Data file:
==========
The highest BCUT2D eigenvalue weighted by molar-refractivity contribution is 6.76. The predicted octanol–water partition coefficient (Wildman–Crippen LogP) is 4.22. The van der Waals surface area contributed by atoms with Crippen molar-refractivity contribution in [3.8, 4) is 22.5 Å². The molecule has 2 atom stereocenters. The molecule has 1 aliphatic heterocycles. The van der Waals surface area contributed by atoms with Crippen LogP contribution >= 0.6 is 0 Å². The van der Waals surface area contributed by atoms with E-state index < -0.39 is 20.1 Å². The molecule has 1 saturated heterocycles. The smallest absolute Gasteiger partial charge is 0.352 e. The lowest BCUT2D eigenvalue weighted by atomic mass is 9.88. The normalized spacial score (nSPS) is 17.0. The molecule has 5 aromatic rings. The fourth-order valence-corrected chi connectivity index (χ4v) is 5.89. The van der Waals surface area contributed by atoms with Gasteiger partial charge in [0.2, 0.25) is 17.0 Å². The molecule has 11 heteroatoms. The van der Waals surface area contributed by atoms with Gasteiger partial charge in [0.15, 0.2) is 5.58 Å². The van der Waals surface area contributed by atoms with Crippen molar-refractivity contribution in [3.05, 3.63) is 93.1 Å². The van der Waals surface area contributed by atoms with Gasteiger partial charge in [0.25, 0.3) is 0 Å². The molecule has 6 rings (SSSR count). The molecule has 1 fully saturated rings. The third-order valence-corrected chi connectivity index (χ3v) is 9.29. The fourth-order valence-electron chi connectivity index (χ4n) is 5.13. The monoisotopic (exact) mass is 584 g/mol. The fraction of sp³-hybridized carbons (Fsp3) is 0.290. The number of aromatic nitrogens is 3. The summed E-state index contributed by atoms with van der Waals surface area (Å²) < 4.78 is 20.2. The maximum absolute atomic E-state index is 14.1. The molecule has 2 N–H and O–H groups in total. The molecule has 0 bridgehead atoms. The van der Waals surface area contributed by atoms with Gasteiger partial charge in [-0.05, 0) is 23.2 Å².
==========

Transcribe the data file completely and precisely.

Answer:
The highest BCUT2D eigenvalue weighted by molar-refractivity contribution is 6.76. The predicted octanol–water partition coefficient (Wildman–Crippen LogP) is 4.22. The van der Waals surface area contributed by atoms with Crippen molar-refractivity contribution in [3.8, 4) is 22.5 Å². The molecule has 2 atom stereocenters. The molecule has 1 aliphatic heterocycles. The van der Waals surface area contributed by atoms with Crippen LogP contribution >= 0.6 is 0 Å². The van der Waals surface area contributed by atoms with E-state index < -0.39 is 20.1 Å². The molecule has 1 saturated heterocycles. The smallest absolute Gasteiger partial charge is 0.352 e. The lowest BCUT2D eigenvalue weighted by atomic mass is 9.88. The normalized spacial score (nSPS) is 17.0. The molecule has 5 aromatic rings. The fourth-order valence-corrected chi connectivity index (χ4v) is 5.89. The van der Waals surface area contributed by atoms with Gasteiger partial charge in [0.2, 0.25) is 17.0 Å². The molecule has 11 heteroatoms. The van der Waals surface area contributed by atoms with Gasteiger partial charge in [0.15, 0.2) is 5.58 Å². The van der Waals surface area contributed by atoms with Crippen molar-refractivity contribution in [3.05, 3.63) is 93.1 Å². The van der Waals surface area contributed by atoms with Gasteiger partial charge in [0.25, 0.3) is 0 Å². The molecule has 6 rings (SSSR count). The molecule has 1 fully saturated rings. The third-order valence-corrected chi connectivity index (χ3v) is 9.29. The fourth-order valence-electron chi connectivity index (χ4n) is 5.13. The monoisotopic (exact) mass is 584 g/mol. The fraction of sp³-hybridized carbons (Fsp3) is 0.290. The number of aromatic nitrogens is 3. The summed E-state index contributed by atoms with van der Waals surface area (Å²) < 4.78 is 20.2. The maximum absolute atomic E-state index is 14.1. The molecule has 2 N–H and O–H groups in total. The molecule has 0 bridgehead atoms. The van der Waals surface area contributed by atoms with Gasteiger partial charge in [-0.05, 0) is 23.2 Å².